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Collective identity and dance in modern urban society

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Dance is much deeper than movement it is a way to bond and communicate, particularly during tough times. It would be difficult to tell the whole history of something as complicated and diverse as identity and dance in a modern urban society, this essay will explore the relationship between dance, musical taste and visual style and how that forms collective expression. This essay will also explore some of the dance and cultural movements and how the concept of lifestyle provides a useful basis for understanding how individual identities are constructed and lived out. Finally this essay will examine some of the problems identified with the concept of subculture.

Rock and Roll is a genre of music that evolved and flourished in the United States, the music being a combination of rhythm and blues and dance combines rockabilly, four Step and Swing Jive dance styles. During the 1950s a revolution occurred in youth culture, being a teen during this time had considerably transformed from previous generations, the rock and roll era may have exploded in the United States, but for most Brits going out was largely unchanged from how it was for their parents. The rock and roll music and dance in the fifties and sixties were very much imbedded in popular youth culture, including hairstyles, clothing, language as well as different morals. As an article reported in the Scooterist (2012), during this era back in Britain, the teddy boy culture paved the way for making male fashion socially acceptable, as male interest in fashion in Britain was mostly associated with the homosexual underground subculture’s flamboyant dressing style.

Prior to the hippy movement there was the dance move ‘the twist’, a large movement of the 1960s conservative backlash, which was generated primarily by young adults against their parents’ generation. The youth of the 1960s wanted change. They were aspiring, ambitious and original, and became the new heroes and heroines who helped disseminate a new wave and market of music, clothing and furniture. They rebelled and attacked not only traditional entertainment and lifestyles, but also the principles and traditions at previous generations had embraced such as authority, good work ethic, religion, no sex before marriage, and whatever the establishment represented.

The hippy movement developed in the 1960s and originated at university campuses across the United States, and became a cultural exchange across Canada and Britain. The movement started in protest to the Vietnam War (1955-75). The movement felt removed from the middle class society, and conventional values. Their style included unconventional fashion with flowery shirts and long hair. Their music choice included folk and rock.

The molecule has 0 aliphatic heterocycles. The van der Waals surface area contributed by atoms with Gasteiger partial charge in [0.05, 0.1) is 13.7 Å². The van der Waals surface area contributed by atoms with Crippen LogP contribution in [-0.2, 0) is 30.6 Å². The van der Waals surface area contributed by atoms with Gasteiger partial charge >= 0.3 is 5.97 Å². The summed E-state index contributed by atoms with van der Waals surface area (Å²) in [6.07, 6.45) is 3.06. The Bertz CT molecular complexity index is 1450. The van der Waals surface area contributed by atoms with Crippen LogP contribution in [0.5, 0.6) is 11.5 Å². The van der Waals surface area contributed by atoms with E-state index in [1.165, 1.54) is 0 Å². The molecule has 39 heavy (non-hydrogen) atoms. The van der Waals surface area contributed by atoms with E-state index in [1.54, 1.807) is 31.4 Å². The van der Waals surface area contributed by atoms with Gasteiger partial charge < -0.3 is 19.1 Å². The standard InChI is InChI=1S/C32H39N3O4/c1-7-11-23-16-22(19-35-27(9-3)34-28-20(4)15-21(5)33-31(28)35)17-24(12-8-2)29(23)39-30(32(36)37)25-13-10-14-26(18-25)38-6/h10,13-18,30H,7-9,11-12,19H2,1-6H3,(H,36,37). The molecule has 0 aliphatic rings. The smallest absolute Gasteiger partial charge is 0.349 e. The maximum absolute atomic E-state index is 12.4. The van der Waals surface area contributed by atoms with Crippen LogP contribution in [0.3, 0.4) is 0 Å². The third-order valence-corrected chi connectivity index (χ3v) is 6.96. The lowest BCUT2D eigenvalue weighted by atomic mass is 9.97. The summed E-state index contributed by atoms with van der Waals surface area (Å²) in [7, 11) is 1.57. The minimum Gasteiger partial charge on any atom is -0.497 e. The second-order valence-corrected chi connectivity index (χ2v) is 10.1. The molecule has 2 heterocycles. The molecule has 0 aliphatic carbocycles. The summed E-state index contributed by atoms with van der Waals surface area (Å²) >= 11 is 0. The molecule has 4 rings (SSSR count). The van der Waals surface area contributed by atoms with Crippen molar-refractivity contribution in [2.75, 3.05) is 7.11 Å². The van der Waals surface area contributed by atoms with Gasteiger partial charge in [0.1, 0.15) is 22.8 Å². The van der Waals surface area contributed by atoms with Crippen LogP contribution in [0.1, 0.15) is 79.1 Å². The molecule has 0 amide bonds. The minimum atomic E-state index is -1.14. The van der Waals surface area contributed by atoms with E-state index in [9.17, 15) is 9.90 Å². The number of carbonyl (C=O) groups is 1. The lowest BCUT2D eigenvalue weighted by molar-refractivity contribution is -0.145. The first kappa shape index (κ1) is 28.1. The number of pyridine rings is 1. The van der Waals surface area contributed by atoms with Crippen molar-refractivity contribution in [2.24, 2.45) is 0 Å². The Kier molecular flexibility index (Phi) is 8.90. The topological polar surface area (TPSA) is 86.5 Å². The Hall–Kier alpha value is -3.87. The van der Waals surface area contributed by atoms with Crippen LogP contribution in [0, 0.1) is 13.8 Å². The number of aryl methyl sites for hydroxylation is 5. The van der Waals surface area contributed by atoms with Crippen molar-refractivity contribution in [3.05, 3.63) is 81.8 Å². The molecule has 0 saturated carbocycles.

The Women’s liberation movement, and the sexual revolution were also major developments of this decade, additionally the mod subculture had thrived and peaked in Britain, and their style was sharp, classy and edgy, often wearing tailor-made suits. Their music choice included reggae, soul, Jamaican ska, and British beat music and rhythm and blues and they had a passion for Italian motor scooters. An article on flickr, (2003), suggests that the youth subcultures helped pave the way for mod fashion by breaking new ground; the beatniks, with their bohemian image of berets and black turtlenecks, and the teddy boys, from which mod fashion inherited its fashion tendencies and the immaculate and stylish dandy look.

During the 1960s a cultural interchange between United States and Britain began this included the northern soul scene, which also exploded in the northern parts of England in particular at nights at the Wigan Casino. Energetic and enthused James Brown style dancers would showcase there drops and spins wearing baggy flares and leather soled shoes to help them glide along the wooden dance floor. Meanwhile, in New York, the search for music became more intense as disc jockeys strived to discover new records with groovy break beats, which they would discover loop by playing on two turntable record players. The dance floor had now become a discotheque and going out had begun to look less restricted and wilder. An explosion of subcultures materialised in New York clubs, like Studio 54, and the stylish underground vogue scene. Young men from various backgrounds with flamboyant fashion and shaved heads and top knots, exposing bare chests, and executing a style inspired by the ancient egyptians and the famous model poses of couture fashion magazine vouge.

The music movement of hip hop can be tracked right back to a post-industrial New York in the 1970s. The dance style involved various moves such as breaking, popping and locking. Disc jockeys would loop drum beats and breaks using a mixer to switch between the two and often speak over a beat, known within the music genre as toasting. In the 1980s, the style of fashion introduced baggy clothing shapes that disguised the contours of the body with sportswear, the style played an important role and followers would have various hairstyles such as shaved, plaited, or dreadlocked, which served the scene as a badge of belonging to this movement. The movement was generally misunderstood by the establishment who wished to censor and control the expression of the movement, including the musical lyrics and supervised the conduct and morals of young people. During the mid-1980s and early 1990s, hip-hop fashion gathered even more momentum and importance as hip-hop music exploded globally and became centre stage around the world. As a consequence, the B-boys and girls are no longer black and working class, and an explosion of subcultures emerged like rap and gangster. Hip hip culture had become main stream, delivering to a new and wider audience.

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